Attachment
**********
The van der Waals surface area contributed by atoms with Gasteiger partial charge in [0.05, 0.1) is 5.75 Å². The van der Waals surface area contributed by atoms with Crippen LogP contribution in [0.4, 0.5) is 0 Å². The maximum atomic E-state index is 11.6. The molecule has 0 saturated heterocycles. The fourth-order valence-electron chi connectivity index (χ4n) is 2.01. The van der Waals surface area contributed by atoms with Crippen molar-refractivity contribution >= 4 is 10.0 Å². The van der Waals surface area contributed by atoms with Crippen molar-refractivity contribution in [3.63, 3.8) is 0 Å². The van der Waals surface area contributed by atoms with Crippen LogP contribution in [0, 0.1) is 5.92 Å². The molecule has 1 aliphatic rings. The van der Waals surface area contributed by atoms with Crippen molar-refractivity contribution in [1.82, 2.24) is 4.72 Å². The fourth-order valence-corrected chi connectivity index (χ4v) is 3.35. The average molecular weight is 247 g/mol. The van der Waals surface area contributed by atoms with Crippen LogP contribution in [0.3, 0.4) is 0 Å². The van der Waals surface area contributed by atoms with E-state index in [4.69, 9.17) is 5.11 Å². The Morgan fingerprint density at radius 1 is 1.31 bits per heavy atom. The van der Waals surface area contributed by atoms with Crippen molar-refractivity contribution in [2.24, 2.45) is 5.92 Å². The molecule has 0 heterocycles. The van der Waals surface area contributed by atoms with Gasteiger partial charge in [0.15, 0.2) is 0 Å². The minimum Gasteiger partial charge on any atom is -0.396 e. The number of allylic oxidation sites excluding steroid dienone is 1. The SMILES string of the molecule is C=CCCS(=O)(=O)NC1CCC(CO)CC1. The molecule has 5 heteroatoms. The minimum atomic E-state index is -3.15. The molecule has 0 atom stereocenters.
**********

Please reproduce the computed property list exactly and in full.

The van der Waals surface area contributed by atoms with Gasteiger partial charge in [0.05, 0.1) is 5.75 Å². The van der Waals surface area contributed by atoms with Crippen LogP contribution in [0.4, 0.5) is 0 Å². The maximum atomic E-state index is 11.6. The molecule has 0 saturated heterocycles. The fourth-order valence-electron chi connectivity index (χ4n) is 2.01. The van der Waals surface area contributed by atoms with Crippen molar-refractivity contribution >= 4 is 10.0 Å². The van der Waals surface area contributed by atoms with Crippen molar-refractivity contribution in [3.63, 3.8) is 0 Å². The van der Waals surface area contributed by atoms with Crippen LogP contribution in [0, 0.1) is 5.92 Å². The molecule has 1 aliphatic rings. The van der Waals surface area contributed by atoms with Crippen molar-refractivity contribution in [1.82, 2.24) is 4.72 Å². The fourth-order valence-corrected chi connectivity index (χ4v) is 3.35. The average molecular weight is 247 g/mol. The van der Waals surface area contributed by atoms with Crippen LogP contribution in [0.3, 0.4) is 0 Å². The van der Waals surface area contributed by atoms with E-state index in [4.69, 9.17) is 5.11 Å². The Morgan fingerprint density at radius 1 is 1.31 bits per heavy atom. The van der Waals surface area contributed by atoms with Crippen molar-refractivity contribution in [2.24, 2.45) is 5.92 Å². The molecule has 0 heterocycles. The van der Waals surface area contributed by atoms with Gasteiger partial charge in [0.15, 0.2) is 0 Å². The minimum Gasteiger partial charge on any atom is -0.396 e. The number of allylic oxidation sites excluding steroid dienone is 1. The SMILES string of the molecule is C=CCCS(=O)(=O)NC1CCC(CO)CC1. The molecule has 5 heteroatoms. The minimum atomic E-state index is -3.15. The molecule has 0 atom stereocenters.